Go ahead, cajole me. It takes more than a one-armed bandit to get me up and out when money is the motivator. I’m talking about dream palaces that hook fast and hold on until you pull your pockets inside out and wonder what happened.
We’ve got plenty of them floating around town doing a bang-up job keeping ‘em coming. So call it curiosity. The lure?
Not bells and whistles.
Dining ... surprisingly delicious, I might add, at a couple of our brightest.
Hollywood Casino at the Kansas Speedway was destination one. I admit I went to this place only once to interview the pastry chef (an entirely different story).
Tonight, appetites were in motion as we trooped inside, invited to taste the delights of Hollywood’s best.
We gathered in the Marquee Cafe — a handsome stop a la 1940s serving from morning ‘til evening. Carol Lombard and Errol Flynn would be right at home — white leather banquettes, high deco décor. I’d give it an eight on the swoonable scale.
Like most of the eateries within, there’s respite from the smoke in the gaming hall, thank goodness. The only torch lit here is the food.
Heavenly grown-up milkshakes, fried chicken and waffles are but three of the temptations designed by executive chef James White. Odds here are on the side of the house. This stop is a winner.
Slots and tables can distract but for my money, step right upstairs to the ultra-lounge Turn 2 Sports Bar. This place gives you more than just a place to throw one back. The view is nothing short of spectacular. Why? That big racetrack front and center.
Race or no race, try the spicy fish tacos or (on certain evenings) lobster tails that leave you enough cash to continue.
Finally, if you’re going to go all out for an evening, the 95-seat Final Cut Steakhouse is way above par.
Homemade pastas, seafood, duck fat truffle fries, steak that melts in your mouth all presented within very snazzy confines that executive chef Nick Estell makes certain oozes old Hollywood. Speaking of which, the set dresser managed to procure vintage film memorabilia throughout. On display, a cache of Elizabeth Taylor’s baubles, 007’s tux and Dorothy’s pinafore from “The Wizard of Oz,” among other Tinseltown novelties.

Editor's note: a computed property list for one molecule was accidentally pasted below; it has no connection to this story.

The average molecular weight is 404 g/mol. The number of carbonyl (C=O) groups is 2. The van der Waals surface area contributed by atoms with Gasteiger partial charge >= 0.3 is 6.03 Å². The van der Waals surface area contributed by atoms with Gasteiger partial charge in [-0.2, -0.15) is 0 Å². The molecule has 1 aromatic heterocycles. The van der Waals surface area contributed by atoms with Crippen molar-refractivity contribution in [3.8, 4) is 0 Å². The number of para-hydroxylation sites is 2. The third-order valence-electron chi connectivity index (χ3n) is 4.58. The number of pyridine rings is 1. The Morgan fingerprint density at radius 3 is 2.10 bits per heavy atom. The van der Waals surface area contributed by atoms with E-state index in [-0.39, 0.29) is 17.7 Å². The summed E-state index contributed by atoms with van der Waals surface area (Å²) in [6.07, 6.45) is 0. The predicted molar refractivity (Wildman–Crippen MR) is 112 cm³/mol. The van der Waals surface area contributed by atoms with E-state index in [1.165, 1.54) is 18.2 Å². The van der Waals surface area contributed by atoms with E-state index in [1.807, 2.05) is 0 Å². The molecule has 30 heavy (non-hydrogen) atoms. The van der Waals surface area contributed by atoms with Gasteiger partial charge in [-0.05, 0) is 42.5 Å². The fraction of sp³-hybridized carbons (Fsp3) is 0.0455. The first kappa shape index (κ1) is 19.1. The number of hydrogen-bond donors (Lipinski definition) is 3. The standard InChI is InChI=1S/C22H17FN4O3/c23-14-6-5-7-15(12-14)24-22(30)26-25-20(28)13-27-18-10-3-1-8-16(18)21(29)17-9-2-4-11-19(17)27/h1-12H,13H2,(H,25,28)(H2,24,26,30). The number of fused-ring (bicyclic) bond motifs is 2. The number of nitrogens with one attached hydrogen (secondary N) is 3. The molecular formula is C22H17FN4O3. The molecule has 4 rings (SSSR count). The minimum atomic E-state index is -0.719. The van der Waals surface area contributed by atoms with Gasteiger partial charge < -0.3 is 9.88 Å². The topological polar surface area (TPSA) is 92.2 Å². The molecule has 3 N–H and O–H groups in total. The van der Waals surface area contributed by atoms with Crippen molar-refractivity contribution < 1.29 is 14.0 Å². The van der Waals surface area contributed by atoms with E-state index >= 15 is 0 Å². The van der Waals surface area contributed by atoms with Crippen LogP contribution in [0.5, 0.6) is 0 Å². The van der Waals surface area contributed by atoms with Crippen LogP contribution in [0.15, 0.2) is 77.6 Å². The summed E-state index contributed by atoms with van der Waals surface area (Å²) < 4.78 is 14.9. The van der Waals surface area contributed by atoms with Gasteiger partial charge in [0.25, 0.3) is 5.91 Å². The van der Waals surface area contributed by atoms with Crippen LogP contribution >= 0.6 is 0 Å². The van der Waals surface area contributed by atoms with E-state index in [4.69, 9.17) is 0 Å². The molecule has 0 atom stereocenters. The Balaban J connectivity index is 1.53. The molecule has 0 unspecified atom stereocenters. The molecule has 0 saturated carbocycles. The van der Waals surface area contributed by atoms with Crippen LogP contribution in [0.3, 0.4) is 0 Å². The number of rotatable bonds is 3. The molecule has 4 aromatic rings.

On the other side of town, step inside Ameristar Casino and you’ve arrived at a fantasy village complete with depot, trains and temptations galore. It never rains, it’s never windy and overhead, blue skies prevail.
Strolling along the Trumanesque streetscape, you almost forget there’s a gaming floor right next to an arcade of restaurants.
The Falcon is more than a bakery — it’s a spiffed-up diner. Shiny blond wood, vintage toys and no-nonsense breakfast/lunch/dinner options along with serious pastries, make this a great place for a nosh.
Unless, of course, you prefer a taste of the ol’ South. By that, I mean lobster, crab, shrimp and gumbo at Pearls Oyster Bar. A raw bar in KC? Now that’s a change-up.
“Be Nice or Leave” is the M.O. in this open-kitchen casual stop. Whether or not you’re lucky on the tables, there’s no reason to be anything but pleasant — especially after a bowl of the tantalizing gumbo.
Of course you can indulge until your eyes bulge at Horizon Buffet across the town square.
A better bet is to take your time and savor executive chef George Paulussen’s spin on cuts and chops at Great Plains Cattle Co. His stints working around the globe for Hilton International and in Las Vegas add up to a thoughtful approach balanced with considerable skill.
This place raises the bar in a town that knows beef.
The interior, a rustic timber frame, is cozy and comfortable. Sit by the fire and watch the line master whatever you’re hankering for. The hamburger alone is built mile-high.
But if meat isn’t your game, try the half-dollar-size scallops or the cedar-planked salmon.
You can’t leave unsatisfied unless, of course, you must quench your thirst in a totally different atmosphere — the brew/sports pub next door.
It looks like an old foundry but this lager house actually is a real brewery. Ale, blonds and dark draws prevail. All the while, amuse yourself with personal televisions (some located right in your booth) dialed up with your sports preference. Novelty? Sure. At least someone cares about your happiness.
OK, there’s more. As if we didn’t have enough barbecue in this town, Arthur Bryant’s is here for the die-hard fan.
And then there’s a food court and a deli.
Stuffed? Should be. The idea throughout is to amuse and satisfy every hunger.
Hollywood and Ameristar are both pros. You eat, you play. You play, you eat. It’s entertainment served up with flair.
One thing’s for sure: at either casino you’re guaranteed not to leave hungry. Cha-ching!
Gloria Gale is an Overland Park-based food writer. “On the Menu” is not a restaurant review, it is a summary of dining out in the metro area.
photos: courtesy Hollywood Casino and Ameristar Casino, Inc.